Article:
There are national education programmes for people with type 2 diabetes (such as DESMOND) but these focus on providing information and are designed with older age groups in mind (as most people with type 2 diabetes are older). Whilst we also know that having access to information is important, motivation to make sustained changes to lifestyle and diabetes is what makes a difference in health outcomes.

There are local programmes such as HEAL-D, which was designed to support people from Black ethnic backgrounds with type 2 diabetes, but again this was not designed specifically for young people.  As such, these programmes are not suitable for young people, who have very different life experiences and needs.

To address this gap in provision, in October 2022, the young adult diabetes teams at King’s College Hospital NHS FT and Guy’s and St Thomas’ NHS FT acquired funding via Partnership Southwark from NHS England Targeted Investment in Health Inequalities scheme. We plan to use a co-design process with young people with type 2 diabetes to develop and then pilot an education and support programme specifically designed for young people with type 2 diabetes.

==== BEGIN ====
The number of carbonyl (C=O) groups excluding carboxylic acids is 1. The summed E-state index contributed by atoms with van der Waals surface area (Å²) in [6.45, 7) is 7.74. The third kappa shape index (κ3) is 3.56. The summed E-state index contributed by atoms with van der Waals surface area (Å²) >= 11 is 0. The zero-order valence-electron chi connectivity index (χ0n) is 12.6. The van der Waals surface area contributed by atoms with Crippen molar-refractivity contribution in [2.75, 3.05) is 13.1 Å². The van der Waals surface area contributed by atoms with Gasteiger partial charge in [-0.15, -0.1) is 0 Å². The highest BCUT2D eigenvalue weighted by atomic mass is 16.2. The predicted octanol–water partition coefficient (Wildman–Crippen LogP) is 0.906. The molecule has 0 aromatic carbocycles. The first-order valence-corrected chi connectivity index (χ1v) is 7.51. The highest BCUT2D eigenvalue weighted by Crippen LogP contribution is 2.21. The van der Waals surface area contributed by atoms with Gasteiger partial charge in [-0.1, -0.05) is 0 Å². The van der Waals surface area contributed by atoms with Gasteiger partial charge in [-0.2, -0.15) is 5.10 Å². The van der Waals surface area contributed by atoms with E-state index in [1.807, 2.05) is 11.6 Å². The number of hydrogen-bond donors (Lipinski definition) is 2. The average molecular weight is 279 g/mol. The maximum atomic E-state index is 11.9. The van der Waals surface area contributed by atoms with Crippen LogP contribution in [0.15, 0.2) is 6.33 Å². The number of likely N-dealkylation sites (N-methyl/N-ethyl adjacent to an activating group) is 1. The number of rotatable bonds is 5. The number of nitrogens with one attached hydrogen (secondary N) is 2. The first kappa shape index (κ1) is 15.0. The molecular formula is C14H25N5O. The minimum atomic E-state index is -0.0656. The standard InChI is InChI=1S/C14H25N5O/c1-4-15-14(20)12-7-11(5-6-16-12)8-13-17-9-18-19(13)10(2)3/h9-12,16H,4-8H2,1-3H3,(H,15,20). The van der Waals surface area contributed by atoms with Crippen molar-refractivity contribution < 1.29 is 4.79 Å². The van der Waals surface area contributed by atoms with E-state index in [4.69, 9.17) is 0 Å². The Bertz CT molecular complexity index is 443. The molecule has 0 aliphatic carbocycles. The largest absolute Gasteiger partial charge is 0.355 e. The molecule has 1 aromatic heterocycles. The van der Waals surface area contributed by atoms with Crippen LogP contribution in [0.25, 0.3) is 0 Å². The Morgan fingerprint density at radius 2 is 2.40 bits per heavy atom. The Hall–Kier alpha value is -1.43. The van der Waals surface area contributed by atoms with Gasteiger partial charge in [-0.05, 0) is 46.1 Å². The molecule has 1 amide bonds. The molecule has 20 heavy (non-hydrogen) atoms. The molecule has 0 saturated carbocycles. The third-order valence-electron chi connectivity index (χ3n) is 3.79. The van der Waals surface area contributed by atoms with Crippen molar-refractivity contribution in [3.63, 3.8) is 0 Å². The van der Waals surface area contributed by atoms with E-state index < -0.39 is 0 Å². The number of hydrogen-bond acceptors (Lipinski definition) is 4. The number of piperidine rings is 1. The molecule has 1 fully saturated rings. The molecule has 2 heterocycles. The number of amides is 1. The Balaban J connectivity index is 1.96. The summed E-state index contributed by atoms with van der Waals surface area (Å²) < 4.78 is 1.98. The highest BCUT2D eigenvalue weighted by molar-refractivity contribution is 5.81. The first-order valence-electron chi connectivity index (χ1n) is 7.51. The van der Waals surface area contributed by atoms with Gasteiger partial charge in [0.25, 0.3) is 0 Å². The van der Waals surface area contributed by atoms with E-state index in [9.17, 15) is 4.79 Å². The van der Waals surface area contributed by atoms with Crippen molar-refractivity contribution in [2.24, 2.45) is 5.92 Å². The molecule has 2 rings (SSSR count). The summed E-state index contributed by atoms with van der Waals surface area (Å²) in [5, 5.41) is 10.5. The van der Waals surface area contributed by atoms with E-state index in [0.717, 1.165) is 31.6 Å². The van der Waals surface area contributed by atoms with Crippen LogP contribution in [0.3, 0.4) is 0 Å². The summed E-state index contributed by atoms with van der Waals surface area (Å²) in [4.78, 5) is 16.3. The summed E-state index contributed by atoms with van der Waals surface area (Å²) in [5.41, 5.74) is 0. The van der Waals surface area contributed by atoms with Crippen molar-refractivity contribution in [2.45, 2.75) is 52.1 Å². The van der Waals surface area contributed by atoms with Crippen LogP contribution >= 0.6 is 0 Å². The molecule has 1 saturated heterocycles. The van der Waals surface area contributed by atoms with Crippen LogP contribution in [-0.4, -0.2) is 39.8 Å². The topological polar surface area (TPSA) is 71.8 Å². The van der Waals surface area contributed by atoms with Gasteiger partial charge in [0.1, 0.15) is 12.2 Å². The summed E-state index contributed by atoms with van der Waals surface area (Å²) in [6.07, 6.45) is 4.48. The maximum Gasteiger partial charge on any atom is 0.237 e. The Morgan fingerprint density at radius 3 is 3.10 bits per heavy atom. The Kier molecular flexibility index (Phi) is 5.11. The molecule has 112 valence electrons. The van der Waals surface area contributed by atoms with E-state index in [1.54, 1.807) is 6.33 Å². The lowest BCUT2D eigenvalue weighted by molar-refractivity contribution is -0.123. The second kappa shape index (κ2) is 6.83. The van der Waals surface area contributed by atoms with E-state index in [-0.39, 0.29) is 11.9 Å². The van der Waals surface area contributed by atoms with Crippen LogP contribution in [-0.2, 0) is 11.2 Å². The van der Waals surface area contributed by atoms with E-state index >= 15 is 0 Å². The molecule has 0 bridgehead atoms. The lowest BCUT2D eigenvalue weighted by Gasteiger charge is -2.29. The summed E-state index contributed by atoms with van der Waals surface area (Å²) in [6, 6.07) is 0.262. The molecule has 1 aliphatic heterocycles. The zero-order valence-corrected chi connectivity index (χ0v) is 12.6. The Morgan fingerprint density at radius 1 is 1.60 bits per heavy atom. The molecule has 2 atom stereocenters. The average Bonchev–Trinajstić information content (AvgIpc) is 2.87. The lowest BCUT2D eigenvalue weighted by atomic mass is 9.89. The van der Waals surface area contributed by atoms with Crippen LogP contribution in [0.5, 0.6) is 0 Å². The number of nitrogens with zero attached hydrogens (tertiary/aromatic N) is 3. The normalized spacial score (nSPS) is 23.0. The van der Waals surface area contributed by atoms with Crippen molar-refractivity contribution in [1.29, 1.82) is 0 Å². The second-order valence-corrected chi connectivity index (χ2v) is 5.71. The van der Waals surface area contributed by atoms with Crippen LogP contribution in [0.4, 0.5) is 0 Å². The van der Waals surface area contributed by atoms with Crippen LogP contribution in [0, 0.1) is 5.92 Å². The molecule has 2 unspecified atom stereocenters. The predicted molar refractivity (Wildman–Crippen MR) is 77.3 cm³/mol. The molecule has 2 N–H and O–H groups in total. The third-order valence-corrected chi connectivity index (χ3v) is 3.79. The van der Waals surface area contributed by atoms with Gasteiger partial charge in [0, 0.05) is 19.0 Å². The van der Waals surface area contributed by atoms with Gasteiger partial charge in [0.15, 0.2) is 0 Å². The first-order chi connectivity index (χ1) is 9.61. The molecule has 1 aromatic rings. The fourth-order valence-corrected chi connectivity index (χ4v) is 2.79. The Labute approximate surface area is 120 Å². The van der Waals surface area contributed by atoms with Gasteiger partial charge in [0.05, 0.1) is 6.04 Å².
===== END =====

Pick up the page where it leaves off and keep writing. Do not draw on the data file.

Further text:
So far, we have recruited a specialist dietitian who will drive co-design and pilot implementation of the programme. We have recruited health and wellbeing practitioners who have expertise in working and engaging with young people.  We have involved colleagues from King’s College London, King’s College Hospital NHS FT and Guy’s and St Thomas’ NHS FT with relevant expertise.  Project management is being provided through KHP DEO Clinical Academic Partnership.

The health and wellbeing practitioners are currently working to engage young people with type 2 diabetes in Southwark and Lambeth in the co-design process.

At the end of the first 12 months, we aim to have produced a programme framework, which we will then pilot over the following six months. We do not expect clear identifiable changes in clinical outcomes within the 18 months.  However, in the pilot phase we do expect:

  • Increased engagement with diabetes care services;
  • Improved process outcomes (completion of the ‘nine annual care processes’);
  • Improved patient experience.

It is hoped that, if successful, we will expand the programme more widely across south east London and beyond.

Dr Dulmini Kariyawasam is Consultant in Diabetes, Endocrinology and General Internal Medicine at Guy’s and St Thomas’ NHS FT. Dr Kate (Katherine) Hunt is Consultant in Diabetes and General Medicine at King’s College Hospital NHS FT.

Want to know more? Please email DEO@kcl.ac.uk.

Liked this article? Find out more about the important work King’s Health Partners Diabetes, Endocrinology and Obesity is doing to improve health and wellbeing for people living with diabetes, obesity and endocrine disorders across London, south east England and beyond.